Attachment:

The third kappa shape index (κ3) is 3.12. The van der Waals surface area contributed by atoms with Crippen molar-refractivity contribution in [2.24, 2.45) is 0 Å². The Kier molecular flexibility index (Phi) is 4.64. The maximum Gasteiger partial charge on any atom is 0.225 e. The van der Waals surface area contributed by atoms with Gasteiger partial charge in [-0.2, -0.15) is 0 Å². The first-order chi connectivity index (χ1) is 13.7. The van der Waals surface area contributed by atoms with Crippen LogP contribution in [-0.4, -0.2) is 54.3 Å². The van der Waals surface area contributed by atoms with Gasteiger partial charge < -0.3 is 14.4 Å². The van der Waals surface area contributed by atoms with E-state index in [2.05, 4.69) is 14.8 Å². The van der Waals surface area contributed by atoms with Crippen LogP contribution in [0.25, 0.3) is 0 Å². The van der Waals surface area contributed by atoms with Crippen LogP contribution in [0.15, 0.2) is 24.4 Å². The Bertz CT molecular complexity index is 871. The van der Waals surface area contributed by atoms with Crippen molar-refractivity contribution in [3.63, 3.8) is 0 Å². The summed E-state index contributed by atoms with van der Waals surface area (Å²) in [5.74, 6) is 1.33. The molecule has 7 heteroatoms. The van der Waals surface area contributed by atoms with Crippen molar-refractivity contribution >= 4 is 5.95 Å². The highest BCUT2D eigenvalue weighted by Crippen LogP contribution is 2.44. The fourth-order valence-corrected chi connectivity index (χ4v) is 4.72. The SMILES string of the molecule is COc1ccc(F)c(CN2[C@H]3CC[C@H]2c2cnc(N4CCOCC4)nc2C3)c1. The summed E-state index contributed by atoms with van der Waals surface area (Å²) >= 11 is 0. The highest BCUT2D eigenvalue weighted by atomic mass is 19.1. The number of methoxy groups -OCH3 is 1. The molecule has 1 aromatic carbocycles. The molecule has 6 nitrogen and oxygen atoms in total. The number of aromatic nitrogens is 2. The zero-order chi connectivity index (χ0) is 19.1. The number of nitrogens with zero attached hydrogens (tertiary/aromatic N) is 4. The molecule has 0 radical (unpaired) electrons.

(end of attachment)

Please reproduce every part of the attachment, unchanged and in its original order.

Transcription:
The third kappa shape index (κ3) is 3.12. The van der Waals surface area contributed by atoms with Crippen molar-refractivity contribution in [2.24, 2.45) is 0 Å². The Kier molecular flexibility index (Phi) is 4.64. The maximum Gasteiger partial charge on any atom is 0.225 e. The van der Waals surface area contributed by atoms with Gasteiger partial charge in [-0.2, -0.15) is 0 Å². The first-order chi connectivity index (χ1) is 13.7. The van der Waals surface area contributed by atoms with Crippen LogP contribution in [-0.4, -0.2) is 54.3 Å². The van der Waals surface area contributed by atoms with Gasteiger partial charge < -0.3 is 14.4 Å². The van der Waals surface area contributed by atoms with E-state index in [2.05, 4.69) is 14.8 Å². The van der Waals surface area contributed by atoms with Crippen LogP contribution in [0.25, 0.3) is 0 Å². The van der Waals surface area contributed by atoms with Crippen LogP contribution in [0.15, 0.2) is 24.4 Å². The Bertz CT molecular complexity index is 871. The van der Waals surface area contributed by atoms with Crippen molar-refractivity contribution in [3.63, 3.8) is 0 Å². The summed E-state index contributed by atoms with van der Waals surface area (Å²) in [5.74, 6) is 1.33. The molecule has 7 heteroatoms. The van der Waals surface area contributed by atoms with Crippen molar-refractivity contribution >= 4 is 5.95 Å². The highest BCUT2D eigenvalue weighted by Crippen LogP contribution is 2.44. The fourth-order valence-corrected chi connectivity index (χ4v) is 4.72. The SMILES string of the molecule is COc1ccc(F)c(CN2[C@H]3CC[C@H]2c2cnc(N4CCOCC4)nc2C3)c1. The summed E-state index contributed by atoms with van der Waals surface area (Å²) >= 11 is 0. The highest BCUT2D eigenvalue weighted by atomic mass is 19.1. The number of methoxy groups -OCH3 is 1. The molecule has 1 aromatic carbocycles. The molecule has 6 nitrogen and oxygen atoms in total. The number of aromatic nitrogens is 2. The zero-order chi connectivity index (χ0) is 19.1. The number of nitrogens with zero attached hydrogens (tertiary/aromatic N) is 4. The molecule has 0 radical (unpaired) electrons.